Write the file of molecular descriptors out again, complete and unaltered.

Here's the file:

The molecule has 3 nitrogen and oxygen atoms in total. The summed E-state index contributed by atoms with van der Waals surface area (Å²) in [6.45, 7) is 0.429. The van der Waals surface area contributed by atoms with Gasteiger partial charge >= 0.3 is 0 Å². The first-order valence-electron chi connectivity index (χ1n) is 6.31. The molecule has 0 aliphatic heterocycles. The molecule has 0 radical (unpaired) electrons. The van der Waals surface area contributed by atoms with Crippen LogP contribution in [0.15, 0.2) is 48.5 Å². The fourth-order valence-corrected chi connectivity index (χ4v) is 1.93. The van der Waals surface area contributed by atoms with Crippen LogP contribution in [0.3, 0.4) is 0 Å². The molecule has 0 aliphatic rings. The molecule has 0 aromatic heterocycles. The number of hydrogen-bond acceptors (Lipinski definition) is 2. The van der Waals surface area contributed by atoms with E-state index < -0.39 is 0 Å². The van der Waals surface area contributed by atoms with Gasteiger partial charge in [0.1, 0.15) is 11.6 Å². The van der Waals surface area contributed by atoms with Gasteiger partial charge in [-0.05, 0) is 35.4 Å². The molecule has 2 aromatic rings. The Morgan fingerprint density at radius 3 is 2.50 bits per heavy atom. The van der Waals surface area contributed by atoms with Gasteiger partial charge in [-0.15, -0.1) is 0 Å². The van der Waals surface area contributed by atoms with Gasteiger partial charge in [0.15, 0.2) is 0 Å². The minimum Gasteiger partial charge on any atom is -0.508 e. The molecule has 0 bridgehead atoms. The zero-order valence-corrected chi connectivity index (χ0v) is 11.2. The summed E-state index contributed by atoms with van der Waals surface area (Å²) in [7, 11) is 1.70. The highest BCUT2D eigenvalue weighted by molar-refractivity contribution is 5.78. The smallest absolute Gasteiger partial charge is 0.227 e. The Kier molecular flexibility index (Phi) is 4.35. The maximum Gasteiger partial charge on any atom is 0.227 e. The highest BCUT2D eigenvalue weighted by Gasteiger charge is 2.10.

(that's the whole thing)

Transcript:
The molecule has 3 nitrogen and oxygen atoms in total. The summed E-state index contributed by atoms with van der Waals surface area (Å²) in [6.45, 7) is 0.429. The van der Waals surface area contributed by atoms with Gasteiger partial charge >= 0.3 is 0 Å². The first-order valence-electron chi connectivity index (χ1n) is 6.31. The molecule has 0 aliphatic heterocycles. The molecule has 0 radical (unpaired) electrons. The van der Waals surface area contributed by atoms with Crippen LogP contribution in [0.15, 0.2) is 48.5 Å². The fourth-order valence-corrected chi connectivity index (χ4v) is 1.93. The van der Waals surface area contributed by atoms with Crippen LogP contribution in [0.3, 0.4) is 0 Å². The molecule has 0 aliphatic rings. The molecule has 0 aromatic heterocycles. The number of hydrogen-bond acceptors (Lipinski definition) is 2. The van der Waals surface area contributed by atoms with E-state index < -0.39 is 0 Å². The van der Waals surface area contributed by atoms with Gasteiger partial charge in [0.1, 0.15) is 11.6 Å². The van der Waals surface area contributed by atoms with Gasteiger partial charge in [-0.05, 0) is 35.4 Å². The molecule has 2 aromatic rings. The Morgan fingerprint density at radius 3 is 2.50 bits per heavy atom. The van der Waals surface area contributed by atoms with Gasteiger partial charge in [-0.15, -0.1) is 0 Å². The van der Waals surface area contributed by atoms with Gasteiger partial charge in [0.15, 0.2) is 0 Å². The minimum Gasteiger partial charge on any atom is -0.508 e. The molecule has 0 bridgehead atoms. The zero-order valence-corrected chi connectivity index (χ0v) is 11.2. The summed E-state index contributed by atoms with van der Waals surface area (Å²) in [7, 11) is 1.70. The highest BCUT2D eigenvalue weighted by molar-refractivity contribution is 5.78. The smallest absolute Gasteiger partial charge is 0.227 e. The Kier molecular flexibility index (Phi) is 4.35. The maximum Gasteiger partial charge on any atom is 0.227 e. The highest BCUT2D eigenvalue weighted by Gasteiger charge is 2.10.